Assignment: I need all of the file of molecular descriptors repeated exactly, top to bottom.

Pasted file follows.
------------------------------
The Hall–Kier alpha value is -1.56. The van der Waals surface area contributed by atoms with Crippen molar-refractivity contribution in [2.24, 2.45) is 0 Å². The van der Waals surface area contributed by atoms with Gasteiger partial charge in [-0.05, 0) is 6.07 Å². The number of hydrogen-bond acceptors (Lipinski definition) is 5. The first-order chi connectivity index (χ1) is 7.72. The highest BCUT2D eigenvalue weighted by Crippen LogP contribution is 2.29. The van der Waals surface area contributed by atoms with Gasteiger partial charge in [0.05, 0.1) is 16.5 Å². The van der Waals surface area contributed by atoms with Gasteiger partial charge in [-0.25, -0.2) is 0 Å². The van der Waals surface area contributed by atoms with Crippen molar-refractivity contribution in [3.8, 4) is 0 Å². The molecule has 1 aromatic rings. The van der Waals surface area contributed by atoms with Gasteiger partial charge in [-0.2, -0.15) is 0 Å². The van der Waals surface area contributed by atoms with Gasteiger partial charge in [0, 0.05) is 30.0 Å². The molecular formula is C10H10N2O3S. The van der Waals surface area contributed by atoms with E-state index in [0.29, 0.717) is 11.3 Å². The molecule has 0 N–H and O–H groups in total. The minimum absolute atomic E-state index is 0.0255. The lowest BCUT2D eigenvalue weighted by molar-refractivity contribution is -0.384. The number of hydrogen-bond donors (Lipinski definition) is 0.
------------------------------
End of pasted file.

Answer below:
The Hall–Kier alpha value is -1.56. The van der Waals surface area contributed by atoms with Crippen molar-refractivity contribution in [2.24, 2.45) is 0 Å². The van der Waals surface area contributed by atoms with Gasteiger partial charge in [-0.05, 0) is 6.07 Å². The number of hydrogen-bond acceptors (Lipinski definition) is 5. The first-order chi connectivity index (χ1) is 7.72. The highest BCUT2D eigenvalue weighted by Crippen LogP contribution is 2.29. The van der Waals surface area contributed by atoms with Gasteiger partial charge in [0.05, 0.1) is 16.5 Å². The van der Waals surface area contributed by atoms with Gasteiger partial charge in [-0.25, -0.2) is 0 Å². The van der Waals surface area contributed by atoms with Crippen molar-refractivity contribution in [3.8, 4) is 0 Å². The molecule has 1 aromatic rings. The van der Waals surface area contributed by atoms with Gasteiger partial charge in [-0.2, -0.15) is 0 Å². The van der Waals surface area contributed by atoms with Gasteiger partial charge in [0, 0.05) is 30.0 Å². The molecular formula is C10H10N2O3S. The van der Waals surface area contributed by atoms with E-state index in [0.29, 0.717) is 11.3 Å². The molecule has 0 N–H and O–H groups in total. The minimum absolute atomic E-state index is 0.0255. The lowest BCUT2D eigenvalue weighted by molar-refractivity contribution is -0.384. The number of hydrogen-bond donors (Lipinski definition) is 0.